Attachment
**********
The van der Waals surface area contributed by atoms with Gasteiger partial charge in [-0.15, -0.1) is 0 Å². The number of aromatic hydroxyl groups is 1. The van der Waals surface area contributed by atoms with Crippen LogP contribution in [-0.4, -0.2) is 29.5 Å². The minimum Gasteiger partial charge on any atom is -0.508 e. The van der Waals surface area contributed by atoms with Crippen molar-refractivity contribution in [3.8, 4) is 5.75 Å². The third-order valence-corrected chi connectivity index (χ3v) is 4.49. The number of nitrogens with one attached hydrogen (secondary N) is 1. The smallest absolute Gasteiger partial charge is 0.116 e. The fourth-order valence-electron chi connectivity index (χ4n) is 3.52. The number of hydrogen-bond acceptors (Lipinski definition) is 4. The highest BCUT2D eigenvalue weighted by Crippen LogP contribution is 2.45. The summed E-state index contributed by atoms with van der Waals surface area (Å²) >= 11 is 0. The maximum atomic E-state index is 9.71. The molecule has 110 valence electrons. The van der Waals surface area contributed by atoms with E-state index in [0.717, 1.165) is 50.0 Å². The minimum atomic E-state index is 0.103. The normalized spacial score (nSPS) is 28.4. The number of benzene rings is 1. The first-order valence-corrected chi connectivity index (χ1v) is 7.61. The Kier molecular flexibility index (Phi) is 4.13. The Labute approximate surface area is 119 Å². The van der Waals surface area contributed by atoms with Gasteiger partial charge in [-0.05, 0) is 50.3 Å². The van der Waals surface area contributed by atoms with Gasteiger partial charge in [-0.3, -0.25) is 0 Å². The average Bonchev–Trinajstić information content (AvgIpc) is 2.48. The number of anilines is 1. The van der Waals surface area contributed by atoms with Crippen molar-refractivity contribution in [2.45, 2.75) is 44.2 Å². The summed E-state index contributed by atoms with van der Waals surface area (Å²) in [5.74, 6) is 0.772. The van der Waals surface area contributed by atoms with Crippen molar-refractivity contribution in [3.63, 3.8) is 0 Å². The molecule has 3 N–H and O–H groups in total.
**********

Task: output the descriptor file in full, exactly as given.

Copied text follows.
The van der Waals surface area contributed by atoms with Gasteiger partial charge in [-0.15, -0.1) is 0 Å². The number of aromatic hydroxyl groups is 1. The van der Waals surface area contributed by atoms with Crippen LogP contribution in [-0.4, -0.2) is 29.5 Å². The minimum Gasteiger partial charge on any atom is -0.508 e. The van der Waals surface area contributed by atoms with Crippen molar-refractivity contribution in [3.8, 4) is 5.75 Å². The third-order valence-corrected chi connectivity index (χ3v) is 4.49. The number of nitrogens with one attached hydrogen (secondary N) is 1. The smallest absolute Gasteiger partial charge is 0.116 e. The fourth-order valence-electron chi connectivity index (χ4n) is 3.52. The number of hydrogen-bond acceptors (Lipinski definition) is 4. The highest BCUT2D eigenvalue weighted by Crippen LogP contribution is 2.45. The summed E-state index contributed by atoms with van der Waals surface area (Å²) >= 11 is 0. The maximum atomic E-state index is 9.71. The molecule has 110 valence electrons. The van der Waals surface area contributed by atoms with E-state index in [0.717, 1.165) is 50.0 Å². The minimum atomic E-state index is 0.103. The normalized spacial score (nSPS) is 28.4. The number of benzene rings is 1. The first-order valence-corrected chi connectivity index (χ1v) is 7.61. The Kier molecular flexibility index (Phi) is 4.13. The Labute approximate surface area is 119 Å². The van der Waals surface area contributed by atoms with Gasteiger partial charge in [-0.05, 0) is 50.3 Å². The van der Waals surface area contributed by atoms with Gasteiger partial charge in [-0.3, -0.25) is 0 Å². The average Bonchev–Trinajstić information content (AvgIpc) is 2.48. The number of anilines is 1. The van der Waals surface area contributed by atoms with Crippen molar-refractivity contribution in [2.45, 2.75) is 44.2 Å². The summed E-state index contributed by atoms with van der Waals surface area (Å²) in [5.74, 6) is 0.772. The van der Waals surface area contributed by atoms with Crippen molar-refractivity contribution in [3.63, 3.8) is 0 Å². The molecule has 3 N–H and O–H groups in total.